Posts tagged ‘cooking’

Thanksgiving Dinner

This year, among many other blessings, I am thankful for good food, and family and friends who know their way around the kitchen so I don’t have to cook it all.

Mom’s Brown and Serve Wheat Germ Rolls
Butternut squash bisque
Whole berry cranberry sauce
Garlicky ginger cranberry relish
Green beans with lemon zest
Baked pearl onions
Mashed potatoes
Sweet potatoes anna
Shaved brussels sprouts with lemon and hazelnuts
Frissee salad with pear, manchego and pomegranate seeds
Wild rice, lentil and mushroom timbales
Mushroom gravy
Chestnut stuffing
Tony’s grandmother’s bread stuffing with lemon zest and parsley
Turkey and turkey gravy
Pumpkin pie
Cranberry almond crostata

Happy Thanksgiving!

Appetizer, Dinner, Dessert

The new season of Top Chef has begun, and Tony and I are once again glued to the couch on Wednesday nights. It took me a little while to get in to the show; the original host was fairly insipid, and the fact that you could only see, but not taste nor smell, the dishes seemed a fatal flaw. Still, we watched, because we do love to watch people cook, and seeing chefs handle challenges like assembling delicious-looking dishes out of vending machine purchases slowly won me over. I’ve even come around to the new host, Padma Lakshmi, who doesn’t trumpet her cooking abilities but is more than just a pretty face — she knows her stuff.

This week’s challenge — a pretty straightforward appetizer, dinner, dessert; no unusual requirements or last-minute restrictions– had me shouting at the contestants. They’re only two weeks into the show, sure, but this is the fifth season: surely they’ve watched it before? They should know better than to attempt a dish with an unfamiliar ingredient (ostrich egg quiche, anybody? You didn’t have to taste it to know it was not a success.) They should know to ditch something and start over when they — and all their fellow contestants — think it’s too sweet. I’ve never seen Padma spit something out into her napkin before, but she couldn’t even swallow a bite of her lemon meringue martini with cherry surprise. Who can blame her, really? I’m not sure I would put anything called “surprise” in to my mouth.

Now I’m no Top Chef and have no aspirations to be, but I can find my way around the kitchen, and so can my Lisa, my coeditor over at Learning to Eat; recently we both happened to write about appetizer, dinner and dessert, so head on over there for some recipes. And in the meantime, I’ll keep watching what those Top Chef contestants are up to.

Sweet Potato & Black Bean Enchiladas

When I switched blogs (over two years ago now!) I thought I would transfer all those old recipes over to this blog. Good intentions and all that. But this, an invention of Tony’s is a good one (even though our kids won’t eat it); it’s a nice meal for crowds (it’s very easy to scale up or down) or, as I’m doing tomorrow, to bring to a family who needs some meals in the freezer.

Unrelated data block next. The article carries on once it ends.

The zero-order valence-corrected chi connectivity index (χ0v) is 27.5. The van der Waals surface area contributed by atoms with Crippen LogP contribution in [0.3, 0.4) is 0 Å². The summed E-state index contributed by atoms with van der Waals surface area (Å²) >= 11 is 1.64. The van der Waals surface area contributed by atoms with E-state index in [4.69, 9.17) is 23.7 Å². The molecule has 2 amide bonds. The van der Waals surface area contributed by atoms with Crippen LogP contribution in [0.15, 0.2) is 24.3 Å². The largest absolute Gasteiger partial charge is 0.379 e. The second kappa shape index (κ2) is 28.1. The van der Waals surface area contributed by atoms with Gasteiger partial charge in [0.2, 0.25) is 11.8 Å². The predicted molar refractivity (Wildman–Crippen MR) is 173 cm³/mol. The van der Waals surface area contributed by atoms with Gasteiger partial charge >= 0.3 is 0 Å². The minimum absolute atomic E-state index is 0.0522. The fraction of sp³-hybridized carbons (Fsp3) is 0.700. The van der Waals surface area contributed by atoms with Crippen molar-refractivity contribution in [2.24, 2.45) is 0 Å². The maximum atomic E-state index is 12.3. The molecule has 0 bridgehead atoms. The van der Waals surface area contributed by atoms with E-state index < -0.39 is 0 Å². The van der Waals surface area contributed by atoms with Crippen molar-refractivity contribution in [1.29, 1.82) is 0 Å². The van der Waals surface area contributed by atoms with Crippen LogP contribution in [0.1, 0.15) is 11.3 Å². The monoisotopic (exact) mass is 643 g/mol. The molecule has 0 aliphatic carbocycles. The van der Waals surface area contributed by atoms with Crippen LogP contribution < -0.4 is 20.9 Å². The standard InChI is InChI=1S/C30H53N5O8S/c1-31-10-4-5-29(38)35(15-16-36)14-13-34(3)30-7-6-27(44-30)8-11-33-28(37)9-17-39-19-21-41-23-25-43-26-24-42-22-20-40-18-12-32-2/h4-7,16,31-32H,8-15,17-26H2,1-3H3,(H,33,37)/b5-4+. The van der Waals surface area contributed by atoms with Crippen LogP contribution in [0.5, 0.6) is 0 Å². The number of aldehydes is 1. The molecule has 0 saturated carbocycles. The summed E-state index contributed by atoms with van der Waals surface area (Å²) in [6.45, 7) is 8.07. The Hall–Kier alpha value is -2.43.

3 sweet potatoes, medium-sized
1 15 oz. can black beans
10-12 Flour tortillas
1 package jack cheese, grated (grate it as big as you want — truly whatever is fastest and easiest… it’s all going to get melted)
1 big (28-32 oz.) or 2 small (~15 oz.) cans of plain tomato sauce (just not “Italian flavored)
1 jar of salsa … thinner is actually better than thicker — I use “Mrs. Renfro’s” which is in a lot of supermarkets
(or if you find a can of “enchilada sauce” that would be fine too)
ground cumin
dash of cayenne pepper or hot sauce, if desired

Peel 3 medium sweet potatoes. Cut them into large chunks and boil them until you can easily stick a fork in them. You’re going to mash these, so they’re pretty forgiving.

Drain the water, and put them back in the pot or into a big bowl. Mash the potatoes well, with a fork or potato masher.

Drain most of the water from a can of black beans and add them to the sweet potatoes

Add a liberal amount of cumin (maybe 2-3 tablespoons? Start with two and you can taste it and add more if you like )

If you’re so inclined, you could add a little heat — a dash of hot sauce or cayenne pepper. That’s the filling.

The sauce I usually just make from plain old canned tomato sauce (since it really kind of wants to be thin… not all homestyle-y like a good homemade pasta sauce). But you do want some kind of mexican flavor in there… so essentially I just spike it with something…

Some salsa from a jar (Mrs. Renfros, enchilada sauce, or some other not-too-chunky salsa) It doesn’t need a ton –just a little something, maybe 1/2 to 3/4 cup. As far as quantity goes, for a big dish of enchiladas, you probably want like a 32 ounce can of sauce to start with. That’s the sauce. NOTE: you don’t even have to cook this… just mix the plain tomato sauce and whatever you’re spiking it with into a bowl.

Then it’s just putting filling into flour tortillas (I’m sure corn would be great, too, but we usually do flour just for size, if no other reason) — maybe 1/4 cup or so… add a little bit of grated cheese (jack is what we usually use), roll ’em up and tuck them in real close to each other in a big rectangular baking dish with the seam down.

It’s nice to have a tight fit… sometimes I use baking dish that’s a little smaller than the tortillas and just slice of 1/2 inch from two sides of the tortillas to “square them off” –but that’s not really necessary. Pour the sauce over and around… add some more grated cheese on top.

You can easily split this into two pans if need be… I probably get maybe 8 enchiladas in a big baking dish.

Then just bake it until it’s nice and bubbly… maybe 30-40 minutes at 350 or so… it’s all cooked, so you really just need to get it nice and hot.

I usually start with it covered with foil and then sometimes finish it with a few minutes under the broiler to let the cheese get nice and brown. The broiler’s not necessary, but you could at least just take the foil off for the last 5 minutes or so.

We usually have this with Slammin’ Rice — a really simple spanish/mexican rice.

I’m showing 3 cups of rice here, which is a lot… good if you’re serving 8.

3 cups plain-old white rice… ideally medium or long-grain rather than short grain like you might use for chinese food.